Shortage not expected this sick season
After last year’s distress over lack of flu vaccines at CU, Wardenburg Health Center stocked up and is fully prepared for the sick season ahead.
Prevention of the flu will be much easier this winter because, unlike last year, there will be enough flu shots for all CU students and faculty.
“There are usually always enough vaccines for everyone, only last year wasn’t a normal year,” said Robin Kolble, a nurse at Wardenburg. “There might be a shortage on pediatric vaccines, but college students will be fine.”
Kolble said the reason there weren’t enough vaccines last year was because producing flu vaccines was not very lucrative. She also said there was a problem with the growing of the vaccines, so there was a national shortage.
“The shot contains 3 strains of the virus. It takes 2 to 4 weeks to build your immunity and there might be side effects like a sore arm, runny nose or scratchy throat,” Kolble said. “But they will go away in a day, which is better than being sick for 7 to 10 days.”
Kolble said the flu is easily confused with a cold, but can be identified by the immediate feeling of illness that comes out of the blue. She said the most common symptoms are high fever, muscle aches and headaches.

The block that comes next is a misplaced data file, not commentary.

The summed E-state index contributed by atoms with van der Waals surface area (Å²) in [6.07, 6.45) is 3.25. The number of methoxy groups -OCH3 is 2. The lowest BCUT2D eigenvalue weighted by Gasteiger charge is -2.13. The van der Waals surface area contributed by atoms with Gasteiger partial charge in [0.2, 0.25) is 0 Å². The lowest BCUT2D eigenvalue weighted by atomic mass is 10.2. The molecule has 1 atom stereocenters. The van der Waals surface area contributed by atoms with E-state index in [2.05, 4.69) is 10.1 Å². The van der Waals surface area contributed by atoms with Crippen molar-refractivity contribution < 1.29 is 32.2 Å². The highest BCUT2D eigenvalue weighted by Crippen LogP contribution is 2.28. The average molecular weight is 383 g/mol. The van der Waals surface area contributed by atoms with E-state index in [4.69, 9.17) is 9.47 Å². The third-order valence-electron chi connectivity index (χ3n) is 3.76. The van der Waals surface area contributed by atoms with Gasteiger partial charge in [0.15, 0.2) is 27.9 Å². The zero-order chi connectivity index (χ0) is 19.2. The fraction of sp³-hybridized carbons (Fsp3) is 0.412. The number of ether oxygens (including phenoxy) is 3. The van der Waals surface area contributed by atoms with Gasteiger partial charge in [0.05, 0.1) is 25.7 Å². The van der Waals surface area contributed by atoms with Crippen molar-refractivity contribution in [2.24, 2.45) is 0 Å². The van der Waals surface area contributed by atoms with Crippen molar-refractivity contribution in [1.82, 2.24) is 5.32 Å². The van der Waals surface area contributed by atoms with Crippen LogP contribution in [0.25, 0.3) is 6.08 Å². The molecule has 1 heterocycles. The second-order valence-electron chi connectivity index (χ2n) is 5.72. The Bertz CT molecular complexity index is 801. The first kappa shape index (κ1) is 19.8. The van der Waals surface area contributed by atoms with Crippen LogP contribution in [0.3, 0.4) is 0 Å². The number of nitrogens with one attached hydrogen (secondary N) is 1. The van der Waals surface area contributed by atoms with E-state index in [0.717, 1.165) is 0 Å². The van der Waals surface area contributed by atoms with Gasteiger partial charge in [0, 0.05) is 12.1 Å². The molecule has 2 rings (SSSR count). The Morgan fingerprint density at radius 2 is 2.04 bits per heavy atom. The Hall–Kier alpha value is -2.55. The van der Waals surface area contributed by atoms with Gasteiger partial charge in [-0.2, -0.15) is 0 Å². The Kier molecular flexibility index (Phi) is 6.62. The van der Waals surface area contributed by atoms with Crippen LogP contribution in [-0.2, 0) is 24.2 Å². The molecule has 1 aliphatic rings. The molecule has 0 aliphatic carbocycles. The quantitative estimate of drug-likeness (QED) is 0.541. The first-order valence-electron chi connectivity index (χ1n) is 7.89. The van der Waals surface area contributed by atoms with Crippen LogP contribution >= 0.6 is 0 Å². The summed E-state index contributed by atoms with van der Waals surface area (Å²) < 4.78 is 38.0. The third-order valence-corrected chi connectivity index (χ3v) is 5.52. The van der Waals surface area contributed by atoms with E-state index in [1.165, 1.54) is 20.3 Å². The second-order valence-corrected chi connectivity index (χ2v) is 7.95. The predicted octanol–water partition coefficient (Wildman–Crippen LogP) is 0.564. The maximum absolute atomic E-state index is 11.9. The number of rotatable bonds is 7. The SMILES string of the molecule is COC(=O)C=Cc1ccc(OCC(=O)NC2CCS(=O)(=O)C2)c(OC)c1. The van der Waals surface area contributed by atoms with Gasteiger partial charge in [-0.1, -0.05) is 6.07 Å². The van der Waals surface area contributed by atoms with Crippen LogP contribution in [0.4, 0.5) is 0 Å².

She said there is only a slight chance someone with the flu will get a runny nose or scratchy throat, which are cold-related symptoms.
Meredith Mertens, a sophomore business major, said she is not going to get the flu shot.
“I won’t get the shot just because I’m not good with needles,” Mertens said. “It’s probably a good idea though. If you saw me getting a shot you’d understand. It’s just better if I get sick.”
Junior communication major Callie Bearman said she saw the importance of getting the flu vaccine.
“I’ll get the shot. I don’t want to get sick, and I can’t afford to miss that much school,” Bearman said.
Kolble said washing your hands for about 15 seconds at a time is one of the best ways to prevent the flu.
“Always wash your hands before and after you eat or pet an animal,” she said. “Studies have shown that washing your hands a minimum of five times a day prevents illness.”
Kolble said people living in the dorms should take extra precaution. She stressed the idea of using hand sanitizer.
Wardenburg is trying a new pilot project and providing hand sanitizer in several buildings on campus to remind students to keep their hands clean, she said..
“If you do get sick, then you need to do what people are calling ‘social distancy,'” Kolble said. “So don’t go into a crowd with lots of people, don’t go to class and stay away from your housemates or you’ll get them sick, too.”
The flu shot will be available to students and staff Oct. 27 and Oct. 28 from 10 a.m. until 7 p.m. at the Student Recreation Center. The shot costs $25 for students and $10 for students with the Golden Buffalo Student Gold Insurance plan.